My Thoughts on Speed Reading

Learning to speed-read is often touted as an incredible way to increase your productivity, learn things faster than anyone else, and get through more books than you would have ever thought possible. But how effective is it, really?

I’ve attempted speed reading in the past and have had very poor results with it. Even with practice, it never seemed to deliver on any of the promises that motivated me to try in the first place. What I learned in the process is that one form of speed reading (literally reading faster) is neither truly possible nor helpful, while another (skimming a book before really digging into it) is not a magical but is far more effective.

There’s a YouTube video on the topic I highly recommend below, although I have some additional comments. And to note, I didn’t create the video and have no association with the creators beyond subscribing to them on YouTube:

While I’m normally not a fan of video-based education (a topic for another post, perhaps), I think this particular channel does a good job by choosing relatively simple topics. Regardless, the video makes the point well: speed reading – in the commonly understood sense – is a myth.

But we should have known it was a myth all along for three reasons.

First, when you are speaking with a friend in a conversation, notice how quickly you and your interlocutor are saying words. You’ll find the speed to be nearly the same as the average reading speed; perhaps a little slower, but then you are both coming up with things to say at the moment. Does it make sense that this universal method of communication is a magnitude slower than you can read? Speaking precedes writing, so this seems to make little sense.

You’ll find that as you read, you naturally subvocalize the words. In speed reading courses, this is considered a pitfall to avoid; something which training can force you to stop doing. But without vocalizing the words, it becomes much more difficult to understand what you are reading. After all, that conversation you are having with your friend is understandable precisely because ultimately, you hear the words he is speaking. You don’t translate those words into text that you then read in your mind, even though you naturally do the opposite when you read.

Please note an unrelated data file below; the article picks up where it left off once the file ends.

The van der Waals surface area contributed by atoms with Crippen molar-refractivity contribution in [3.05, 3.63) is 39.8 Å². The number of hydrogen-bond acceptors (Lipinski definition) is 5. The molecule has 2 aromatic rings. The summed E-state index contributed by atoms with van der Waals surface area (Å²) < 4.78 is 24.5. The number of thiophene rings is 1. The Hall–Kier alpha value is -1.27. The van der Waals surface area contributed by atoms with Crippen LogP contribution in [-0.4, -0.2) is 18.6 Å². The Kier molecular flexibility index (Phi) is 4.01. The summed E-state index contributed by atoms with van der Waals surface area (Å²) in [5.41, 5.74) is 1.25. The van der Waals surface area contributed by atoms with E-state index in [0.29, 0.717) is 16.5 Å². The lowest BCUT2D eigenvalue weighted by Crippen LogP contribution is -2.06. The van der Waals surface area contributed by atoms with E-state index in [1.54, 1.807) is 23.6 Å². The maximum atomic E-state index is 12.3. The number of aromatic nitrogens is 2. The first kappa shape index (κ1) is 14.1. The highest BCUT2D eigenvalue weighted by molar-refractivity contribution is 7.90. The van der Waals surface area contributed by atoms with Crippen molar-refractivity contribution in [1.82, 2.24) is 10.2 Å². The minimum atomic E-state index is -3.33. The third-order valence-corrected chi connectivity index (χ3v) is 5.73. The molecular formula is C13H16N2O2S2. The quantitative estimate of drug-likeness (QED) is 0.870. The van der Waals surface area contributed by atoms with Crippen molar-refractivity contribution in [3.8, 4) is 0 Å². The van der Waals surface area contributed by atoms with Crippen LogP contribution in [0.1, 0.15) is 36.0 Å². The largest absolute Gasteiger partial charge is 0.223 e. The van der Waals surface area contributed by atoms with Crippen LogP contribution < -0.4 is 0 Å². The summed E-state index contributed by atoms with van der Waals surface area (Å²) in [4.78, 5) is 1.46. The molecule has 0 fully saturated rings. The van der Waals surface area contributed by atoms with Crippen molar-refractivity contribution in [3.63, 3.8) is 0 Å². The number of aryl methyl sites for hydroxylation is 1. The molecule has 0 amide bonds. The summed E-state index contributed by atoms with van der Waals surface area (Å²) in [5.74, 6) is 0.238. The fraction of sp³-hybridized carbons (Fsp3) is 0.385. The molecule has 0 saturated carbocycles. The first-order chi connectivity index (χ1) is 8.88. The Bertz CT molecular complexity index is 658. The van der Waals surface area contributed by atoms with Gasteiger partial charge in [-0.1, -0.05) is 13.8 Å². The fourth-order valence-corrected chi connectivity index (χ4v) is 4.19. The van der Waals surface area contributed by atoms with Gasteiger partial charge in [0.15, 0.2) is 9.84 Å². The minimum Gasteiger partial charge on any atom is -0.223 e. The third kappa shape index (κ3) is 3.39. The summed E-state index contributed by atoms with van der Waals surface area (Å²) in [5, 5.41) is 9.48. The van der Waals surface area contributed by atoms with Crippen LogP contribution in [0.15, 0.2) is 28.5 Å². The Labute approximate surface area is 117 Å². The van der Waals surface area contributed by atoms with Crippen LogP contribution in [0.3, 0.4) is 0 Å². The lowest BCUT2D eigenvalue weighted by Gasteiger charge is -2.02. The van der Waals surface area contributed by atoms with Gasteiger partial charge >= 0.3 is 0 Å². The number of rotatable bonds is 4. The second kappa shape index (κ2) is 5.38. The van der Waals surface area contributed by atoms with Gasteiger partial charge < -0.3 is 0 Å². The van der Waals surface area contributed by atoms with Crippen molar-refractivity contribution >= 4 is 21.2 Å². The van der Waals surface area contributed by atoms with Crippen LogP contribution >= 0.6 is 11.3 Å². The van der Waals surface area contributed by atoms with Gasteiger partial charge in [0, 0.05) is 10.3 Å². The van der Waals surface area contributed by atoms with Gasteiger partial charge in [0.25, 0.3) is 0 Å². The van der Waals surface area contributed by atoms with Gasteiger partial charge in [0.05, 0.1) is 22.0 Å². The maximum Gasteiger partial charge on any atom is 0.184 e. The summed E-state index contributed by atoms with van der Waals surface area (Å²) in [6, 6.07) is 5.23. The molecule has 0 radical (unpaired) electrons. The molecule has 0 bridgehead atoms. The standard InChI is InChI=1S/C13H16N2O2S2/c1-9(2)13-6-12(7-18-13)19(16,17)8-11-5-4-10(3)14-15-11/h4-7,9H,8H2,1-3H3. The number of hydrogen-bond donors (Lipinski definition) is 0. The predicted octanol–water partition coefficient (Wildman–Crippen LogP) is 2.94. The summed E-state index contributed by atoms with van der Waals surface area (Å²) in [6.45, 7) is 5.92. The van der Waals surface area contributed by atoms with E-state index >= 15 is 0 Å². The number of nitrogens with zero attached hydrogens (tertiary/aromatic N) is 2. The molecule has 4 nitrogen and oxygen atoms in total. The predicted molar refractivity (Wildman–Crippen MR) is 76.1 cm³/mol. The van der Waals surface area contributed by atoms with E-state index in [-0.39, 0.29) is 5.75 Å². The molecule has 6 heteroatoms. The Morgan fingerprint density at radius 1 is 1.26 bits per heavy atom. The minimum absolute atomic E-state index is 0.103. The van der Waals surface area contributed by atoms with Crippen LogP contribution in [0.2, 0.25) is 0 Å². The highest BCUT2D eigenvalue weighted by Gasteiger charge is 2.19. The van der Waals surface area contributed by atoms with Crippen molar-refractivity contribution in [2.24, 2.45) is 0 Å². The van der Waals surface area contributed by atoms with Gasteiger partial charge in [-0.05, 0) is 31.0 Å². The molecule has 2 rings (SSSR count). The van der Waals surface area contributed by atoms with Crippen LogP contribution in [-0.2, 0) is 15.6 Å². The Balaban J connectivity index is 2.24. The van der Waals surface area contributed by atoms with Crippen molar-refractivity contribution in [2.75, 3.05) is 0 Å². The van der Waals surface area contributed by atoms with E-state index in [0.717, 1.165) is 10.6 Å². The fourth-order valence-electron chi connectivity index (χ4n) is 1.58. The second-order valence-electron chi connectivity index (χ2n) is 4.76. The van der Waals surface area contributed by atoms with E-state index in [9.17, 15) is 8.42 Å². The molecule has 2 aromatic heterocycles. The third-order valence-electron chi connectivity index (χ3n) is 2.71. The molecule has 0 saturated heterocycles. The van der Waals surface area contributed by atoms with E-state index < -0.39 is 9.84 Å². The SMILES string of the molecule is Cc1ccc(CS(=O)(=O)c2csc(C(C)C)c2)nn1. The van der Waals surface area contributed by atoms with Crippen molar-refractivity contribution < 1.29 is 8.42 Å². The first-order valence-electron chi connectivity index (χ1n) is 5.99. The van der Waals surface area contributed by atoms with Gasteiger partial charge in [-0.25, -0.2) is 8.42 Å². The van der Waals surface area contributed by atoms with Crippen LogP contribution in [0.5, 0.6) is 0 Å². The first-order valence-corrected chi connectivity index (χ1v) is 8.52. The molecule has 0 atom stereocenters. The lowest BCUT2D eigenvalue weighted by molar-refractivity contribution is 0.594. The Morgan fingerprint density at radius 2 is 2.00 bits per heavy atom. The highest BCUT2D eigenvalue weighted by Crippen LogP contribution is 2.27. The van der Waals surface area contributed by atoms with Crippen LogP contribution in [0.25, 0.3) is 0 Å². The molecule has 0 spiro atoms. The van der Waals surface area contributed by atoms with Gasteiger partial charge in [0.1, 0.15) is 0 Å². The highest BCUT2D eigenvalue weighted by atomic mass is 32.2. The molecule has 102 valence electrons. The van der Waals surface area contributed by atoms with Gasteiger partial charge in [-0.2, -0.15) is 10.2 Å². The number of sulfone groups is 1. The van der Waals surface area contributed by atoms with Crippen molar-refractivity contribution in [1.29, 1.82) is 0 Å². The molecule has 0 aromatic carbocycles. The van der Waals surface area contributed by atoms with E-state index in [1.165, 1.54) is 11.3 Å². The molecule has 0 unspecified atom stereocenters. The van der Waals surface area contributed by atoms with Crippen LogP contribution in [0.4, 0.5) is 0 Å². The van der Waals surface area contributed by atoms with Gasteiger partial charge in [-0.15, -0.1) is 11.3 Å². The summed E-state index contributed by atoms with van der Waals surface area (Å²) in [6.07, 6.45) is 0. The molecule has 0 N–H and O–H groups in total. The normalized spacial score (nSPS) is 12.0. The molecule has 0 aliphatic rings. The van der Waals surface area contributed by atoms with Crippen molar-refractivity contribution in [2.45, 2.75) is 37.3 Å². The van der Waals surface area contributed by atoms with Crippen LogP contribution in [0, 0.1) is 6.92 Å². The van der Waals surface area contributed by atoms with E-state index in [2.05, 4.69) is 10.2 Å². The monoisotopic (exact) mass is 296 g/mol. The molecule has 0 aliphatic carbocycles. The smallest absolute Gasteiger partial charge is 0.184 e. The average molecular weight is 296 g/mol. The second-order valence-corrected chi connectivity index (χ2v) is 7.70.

Second, if you’ve ever listened to the radio long enough, you’ve likely encountered commercials that end with someone who is a professional “speed reader” (in the sense that he speaks a disclaimer extremely quickly). If you’re like me, you never quite understand what’s being said. You might hear a word occasionally, and after hearing the same commercial over and over you may come to finally grasp what is rattled off, but it is an unnatural and difficult process.

And yet, this process is the audio equivalent of speed reading. Since we all learn to speak and listen before we learn to read, why should we presume that reading is something we’ll do a magnitude more efficiently? It isn’t very compelling.

Finally, and probably most straightforward of all, simply think for a moment. You can think about anything you’d like. As you think, you’ll probably “hear” (in your mind’s “ear”, so to speak) words.

Now, think as quickly as you can. This might seem like an odd request, but try it. In my own experience, this isn’t something that can be performed on command, but even if you try to think about many things in quick succession, you’ll find that the speed at which you can “hear” the inaudible words you are thinking is about the same speed at which you subvocalize words you read on a page. It seems strange that, through the mystical arts of speed reading, you’d be able to read faster than you can think and still comprehend what you are reading.

While I recommend skimming before diving into a book (at least with nonfiction), I think speed reading is best avoided. If you really really want to remember and understand what you read, read slowly and subvocalize or even speak the text aloud.

After years attempting speed reading, I’ve found it to be ineffective and unhelpful. I’m finishing up my first reading of “How to Read the Bible for All Its Worth” (which will get a review and even a series if I have the time) and this point was reiterated when the authors suggested that, to really understand and remember the Bible, we need to speak the words out loud. If such a method works for the most important of books, surely it works for others as well.

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